Cyprus is heading for an uncertain winter, although there is less worry here about the pending power cuts because of a gas shortage due to sanctions on Russia.
Europe is scrambling for an action plan if the temperatures drop sharply and energy demand rises to keep homes, shops and offices warm.
Relying on wind energy could also be an issue if the weather turns brutal, as cold snaps usually mean less of a breeze to propel turbines.
EU leaders were in Prague to try and get a grip on soaring energy costs and a supply squeeze with Russian out of the equation compounded by sabotage to the Nord Stream pipelines.
To get to grips with soaring prices, Brussels is considering introducing price caps to steady the ship, but such market intervention also has to come up with stricter energy-saving plans.
There has to be a greater sense of unity, with EU states not outbidding each other to secure scarce supplies.
Fears exist that Europe may have to endure blackouts if demand cannot be tamed or consumers convinced to save energy with a war on waste.
Even if the Cyprus government does not feel exposed to the energy crisis, the economy is still held hostage to high inflation driven by rising fuel and electricity prices.
Nicosia basked in the glory of hosting an UN-backed European environment ministers conference when it was the worst example of going green.
It pays millions in fines for breaching EU emission rules, still relies on diesel-fired power generation and should be doing more with solar energy.
Patting itself on the back for being at the forefront of fighting climate change in the East Med is hardly leading the way to a greener future.
There are many fine words about climate action, with scientists filing reports on the planet burning up when there is little innovation or investment in alternative energy.
Most Cypriot homes and public buildings are badly insulated, with more needing to be done to ensure newly-built properties are energy-saving castles.
President Anastasiades is not worried about the overheating planet; he only attends these summits to find a way to blame Turkey and make a political statement.
Believe me, European leaders can see him a mile away and pretend to be busy rather than hear him give another lecture on the Cyprus problem.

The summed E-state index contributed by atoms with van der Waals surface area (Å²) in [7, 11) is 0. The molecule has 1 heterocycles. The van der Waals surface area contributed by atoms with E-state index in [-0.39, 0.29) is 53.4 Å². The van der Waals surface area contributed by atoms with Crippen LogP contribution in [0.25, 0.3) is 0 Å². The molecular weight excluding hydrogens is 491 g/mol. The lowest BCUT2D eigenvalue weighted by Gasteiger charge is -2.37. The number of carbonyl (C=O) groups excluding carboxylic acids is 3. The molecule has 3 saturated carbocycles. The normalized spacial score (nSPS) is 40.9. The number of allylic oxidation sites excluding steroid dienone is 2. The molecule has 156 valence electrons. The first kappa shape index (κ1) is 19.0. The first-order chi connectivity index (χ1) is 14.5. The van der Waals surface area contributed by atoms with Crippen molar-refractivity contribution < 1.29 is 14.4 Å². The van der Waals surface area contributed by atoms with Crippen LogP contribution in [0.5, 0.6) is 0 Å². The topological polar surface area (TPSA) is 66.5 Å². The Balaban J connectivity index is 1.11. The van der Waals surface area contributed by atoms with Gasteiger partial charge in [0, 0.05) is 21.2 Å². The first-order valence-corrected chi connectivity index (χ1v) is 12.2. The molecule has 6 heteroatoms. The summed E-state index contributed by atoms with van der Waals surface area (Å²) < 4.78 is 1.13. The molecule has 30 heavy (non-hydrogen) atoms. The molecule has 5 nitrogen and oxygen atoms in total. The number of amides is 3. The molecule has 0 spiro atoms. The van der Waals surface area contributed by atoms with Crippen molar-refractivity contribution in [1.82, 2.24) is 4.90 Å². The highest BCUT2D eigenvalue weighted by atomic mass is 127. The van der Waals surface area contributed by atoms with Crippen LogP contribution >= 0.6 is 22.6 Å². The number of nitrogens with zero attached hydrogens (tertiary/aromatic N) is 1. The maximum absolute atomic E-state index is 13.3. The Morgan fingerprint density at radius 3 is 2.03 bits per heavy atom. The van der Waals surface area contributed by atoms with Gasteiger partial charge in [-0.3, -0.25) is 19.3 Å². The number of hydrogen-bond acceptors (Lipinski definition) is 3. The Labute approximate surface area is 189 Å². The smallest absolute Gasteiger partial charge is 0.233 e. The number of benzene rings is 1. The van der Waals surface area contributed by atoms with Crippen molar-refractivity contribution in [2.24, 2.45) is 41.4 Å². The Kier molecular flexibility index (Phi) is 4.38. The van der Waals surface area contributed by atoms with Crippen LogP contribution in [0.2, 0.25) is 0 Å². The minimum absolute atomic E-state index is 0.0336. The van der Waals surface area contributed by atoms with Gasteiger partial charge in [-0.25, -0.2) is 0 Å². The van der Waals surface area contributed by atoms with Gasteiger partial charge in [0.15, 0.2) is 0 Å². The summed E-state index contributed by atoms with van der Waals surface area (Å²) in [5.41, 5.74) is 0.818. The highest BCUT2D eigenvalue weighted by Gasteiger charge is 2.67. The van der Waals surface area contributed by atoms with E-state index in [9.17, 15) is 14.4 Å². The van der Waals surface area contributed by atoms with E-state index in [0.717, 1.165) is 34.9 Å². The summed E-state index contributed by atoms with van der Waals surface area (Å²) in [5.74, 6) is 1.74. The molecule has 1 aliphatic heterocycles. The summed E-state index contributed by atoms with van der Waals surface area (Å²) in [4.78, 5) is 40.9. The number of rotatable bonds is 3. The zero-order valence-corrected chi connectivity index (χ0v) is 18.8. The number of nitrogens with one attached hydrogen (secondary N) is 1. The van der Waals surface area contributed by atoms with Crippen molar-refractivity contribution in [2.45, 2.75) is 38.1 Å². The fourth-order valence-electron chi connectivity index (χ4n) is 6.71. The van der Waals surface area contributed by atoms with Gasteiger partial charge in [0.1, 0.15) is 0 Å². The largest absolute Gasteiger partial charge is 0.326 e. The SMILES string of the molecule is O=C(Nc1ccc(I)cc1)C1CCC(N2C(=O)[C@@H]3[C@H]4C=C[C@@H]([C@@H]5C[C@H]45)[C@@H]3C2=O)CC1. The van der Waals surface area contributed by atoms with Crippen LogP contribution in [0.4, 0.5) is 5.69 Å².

He always says he will raise the Cyprus problem wherever he goes, but that’s only for public consumption – I’m sure he just whispers something quickly while moving around the room.
Even if Cyprus is confident it can weather the storm without consumer hardship, it should at least make the public more conscious of energy efficiency.
Power bills are still excessive, and households struggle to pay without worrying about supply.
Although Cyprus isn’t reliant on Russian gas because it doesn’t use it, the oil market could heat up, making electricity generation more expensive.
It is intertwined with the cost-of-living crisis wrapped around inflation spikes.
Saving energy won’t only save us money but will also do the planet a lot of good.
We need to be insulation warriors in our battle against energy waste, but people must be made aware and encouraged to do so.
Lighting candles in the dark is a bleak prospect across Europe because of Russia’s war on Ukraine.
Homes in the UK could face a series of three-hour power cuts if gas supplies from Russia are shut off.
In the “unlikely event” there is a shortage of supplies, some customers could have their electricity shut off to ensure the security of the UK electricity system.
This would require a harsh cold snap combined with reduced electricity imports from Europe and insufficient gas for power plants to run.
And central heating will be restricted in Italy this winter.
Under a government decree, buildings face an extra fifteen days without central heating.
Italians will also be told to turn their heating down by one degree and off for an extra hour a day.
The move comes as governments across Europe look to reduce demand and shore up energy supplies ahead of winter.
Before February’s invasion, Italy was the second-largest importer of Russian gas in the EU, making up 40% of its supply.
Maybe there’s a selling point for tourism – come to Cyprus, where the lights are on, and the heating isn’t turned off.